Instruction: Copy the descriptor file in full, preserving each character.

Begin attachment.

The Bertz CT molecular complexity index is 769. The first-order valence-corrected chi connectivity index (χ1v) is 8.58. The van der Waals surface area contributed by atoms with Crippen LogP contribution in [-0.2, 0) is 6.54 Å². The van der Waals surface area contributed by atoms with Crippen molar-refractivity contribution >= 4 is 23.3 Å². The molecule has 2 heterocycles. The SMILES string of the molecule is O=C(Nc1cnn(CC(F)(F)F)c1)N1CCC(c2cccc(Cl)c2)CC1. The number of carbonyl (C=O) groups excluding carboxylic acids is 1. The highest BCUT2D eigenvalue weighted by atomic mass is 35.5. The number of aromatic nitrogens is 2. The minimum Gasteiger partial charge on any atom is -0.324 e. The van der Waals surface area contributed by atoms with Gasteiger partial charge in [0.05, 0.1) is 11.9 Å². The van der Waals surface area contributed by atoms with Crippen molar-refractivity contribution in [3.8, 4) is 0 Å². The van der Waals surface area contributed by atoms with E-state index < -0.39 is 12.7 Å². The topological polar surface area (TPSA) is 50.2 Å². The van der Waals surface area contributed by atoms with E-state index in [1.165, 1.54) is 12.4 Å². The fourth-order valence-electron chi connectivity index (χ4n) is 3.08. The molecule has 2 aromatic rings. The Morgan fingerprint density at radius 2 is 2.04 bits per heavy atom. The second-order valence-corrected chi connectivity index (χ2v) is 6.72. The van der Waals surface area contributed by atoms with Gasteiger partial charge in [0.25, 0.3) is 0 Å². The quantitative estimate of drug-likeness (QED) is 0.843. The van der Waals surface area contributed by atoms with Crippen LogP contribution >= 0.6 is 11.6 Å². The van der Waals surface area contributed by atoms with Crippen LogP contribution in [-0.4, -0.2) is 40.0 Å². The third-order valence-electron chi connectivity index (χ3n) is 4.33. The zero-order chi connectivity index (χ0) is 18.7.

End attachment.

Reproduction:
The Bertz CT molecular complexity index is 769. The first-order valence-corrected chi connectivity index (χ1v) is 8.58. The van der Waals surface area contributed by atoms with Crippen LogP contribution in [-0.2, 0) is 6.54 Å². The van der Waals surface area contributed by atoms with Crippen molar-refractivity contribution >= 4 is 23.3 Å². The molecule has 2 heterocycles. The SMILES string of the molecule is O=C(Nc1cnn(CC(F)(F)F)c1)N1CCC(c2cccc(Cl)c2)CC1. The number of carbonyl (C=O) groups excluding carboxylic acids is 1. The highest BCUT2D eigenvalue weighted by atomic mass is 35.5. The number of aromatic nitrogens is 2. The minimum Gasteiger partial charge on any atom is -0.324 e. The van der Waals surface area contributed by atoms with Gasteiger partial charge in [0.05, 0.1) is 11.9 Å². The van der Waals surface area contributed by atoms with Crippen molar-refractivity contribution in [3.8, 4) is 0 Å². The van der Waals surface area contributed by atoms with E-state index < -0.39 is 12.7 Å². The topological polar surface area (TPSA) is 50.2 Å². The van der Waals surface area contributed by atoms with E-state index in [1.165, 1.54) is 12.4 Å². The fourth-order valence-electron chi connectivity index (χ4n) is 3.08. The molecule has 2 aromatic rings. The Morgan fingerprint density at radius 2 is 2.04 bits per heavy atom. The second-order valence-corrected chi connectivity index (χ2v) is 6.72. The van der Waals surface area contributed by atoms with Gasteiger partial charge in [0.25, 0.3) is 0 Å². The quantitative estimate of drug-likeness (QED) is 0.843. The van der Waals surface area contributed by atoms with Crippen LogP contribution >= 0.6 is 11.6 Å². The van der Waals surface area contributed by atoms with Crippen LogP contribution in [-0.4, -0.2) is 40.0 Å². The third-order valence-electron chi connectivity index (χ3n) is 4.33. The zero-order chi connectivity index (χ0) is 18.7.